Tuesday, May 31, 2011

Memorial Day

(This piece was originally written for The Dialogue, the weekly newsletter of the church where I serve, First Christian Church, Disciples of Christ of St. Joseph, MO.)

There’s nothing wrong with grilling out or heading to the lake on Memorial Day Weekend, but come Monday we are asked as a society to honor those who have died and been wounded in service to our country.  I confess that I didn’t do much memorializing yesterday; I spent it trying to get over a miserable head cold.  If you—like me—missed your opportunity to honor those who have served (hopefully you were having more fun), maybe these thoughts will help offer some perspective.
I heard the great documentarian Ken Burns’ interviewed yesterday and it turns out his next work is on Vietnam.  He mentioned that he was of age to be drafted but drew a high draft number and did not have to go.  I thought once again about the differences between generations, and how I, having grown up barely remembering Vietnam, never had to know the fear of being drafted.  Although I cannot know for sure, I feel that the war in Iraq and the length of the war in Afghanistan would have faced more opposition had a greater percentage of our nation borne the pain of war.  If most Americans were truly worried about having a son or daughter killed or about a child having his or her limbs blown off, would we really be so blasé about war and its effects?  As it is, a minority of our citizens knows this pain and makes such sacrifices, so we spend billions to continue these wars and think nothing about preventing future ones.
A few days ago, I received the following forwarded e-mail from a member of my church in New York who asked me to share it with my church here and pray for the family mentioned.  The wounded young soldier described is the brother of one of her students.  The e-mail is written by soldier’s mother.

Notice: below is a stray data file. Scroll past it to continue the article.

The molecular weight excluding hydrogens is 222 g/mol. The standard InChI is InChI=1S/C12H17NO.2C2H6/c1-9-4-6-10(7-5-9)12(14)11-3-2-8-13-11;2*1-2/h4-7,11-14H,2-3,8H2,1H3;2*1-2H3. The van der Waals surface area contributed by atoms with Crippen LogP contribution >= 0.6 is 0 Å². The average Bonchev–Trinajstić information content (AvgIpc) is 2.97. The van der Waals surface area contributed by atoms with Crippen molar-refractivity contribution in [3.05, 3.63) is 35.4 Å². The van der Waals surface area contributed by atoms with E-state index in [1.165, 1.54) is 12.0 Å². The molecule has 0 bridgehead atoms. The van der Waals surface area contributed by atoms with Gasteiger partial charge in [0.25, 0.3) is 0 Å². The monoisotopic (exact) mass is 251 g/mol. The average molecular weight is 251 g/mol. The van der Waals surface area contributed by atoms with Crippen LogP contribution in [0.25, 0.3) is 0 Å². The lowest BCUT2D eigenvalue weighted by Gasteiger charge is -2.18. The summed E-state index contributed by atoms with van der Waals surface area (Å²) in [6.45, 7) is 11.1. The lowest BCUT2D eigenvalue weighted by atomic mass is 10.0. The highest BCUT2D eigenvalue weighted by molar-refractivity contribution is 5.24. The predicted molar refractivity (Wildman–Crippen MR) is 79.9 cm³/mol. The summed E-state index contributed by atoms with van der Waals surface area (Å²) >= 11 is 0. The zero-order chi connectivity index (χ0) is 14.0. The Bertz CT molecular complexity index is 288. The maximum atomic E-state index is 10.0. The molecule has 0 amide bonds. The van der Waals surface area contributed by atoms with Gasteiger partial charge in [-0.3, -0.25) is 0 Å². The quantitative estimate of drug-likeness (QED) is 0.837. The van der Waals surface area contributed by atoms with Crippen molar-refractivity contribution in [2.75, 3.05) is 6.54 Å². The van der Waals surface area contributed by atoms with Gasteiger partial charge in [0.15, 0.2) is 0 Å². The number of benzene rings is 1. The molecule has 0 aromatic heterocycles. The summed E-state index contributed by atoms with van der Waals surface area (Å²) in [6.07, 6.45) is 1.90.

Dear Friends,

Last Sunday we received word that our son Liam had been seriously wounded by an IED explosion in Afghanistan. Liam has sustained numerous injuries to his upper and lower extremities: his left leg has been amputated above the knee & his right leg is broken in two places. Surgery has been done on both his arms and we are told he may lose his right arm. Liam has a collapsed lung and is not breathing on his own. Liam is stable enough to be transported & will be arriving at Bethesda Naval Hospital in Maryland this evening. We were able to speak with a nurse who is at Liam's side and she tells us that he is "a fighter"...As we get ready for this upcoming Memorial Day Holiday, I am asking all of you dear friends to keep Liam and our family in your thoughts and prayers as we wait for the unexpected. Please also pray for all those men and women who everyday are putting their lives at risk and pray for their safe return! Thank you with love, Marci

            It does not need to be Memorial Day for us to remember Liam and his family in prayer as he seeks to recover from his wounds.  May we remember in prayer him and all those who suffer from similar wounds, along with their families.  May we remember in prayer the families grieving loved ones who have died in these wars.  May we remember those who are serving in harm’s way.  That seems like the least we can do as Americans.  But as we pray for them, I believe the very least we can do as Christians is to not only pray for our soldiers and their families but also for our nation’s enemies and their families.  Jesus, after all, taught us to do so.  Perhaps if we begin with prayer for our soldiers as well as for our enemies, then we will not be content to allow the few to bear the sacrifices for the many nor for alternatives to war to be left untried.
            Grace and Peace,

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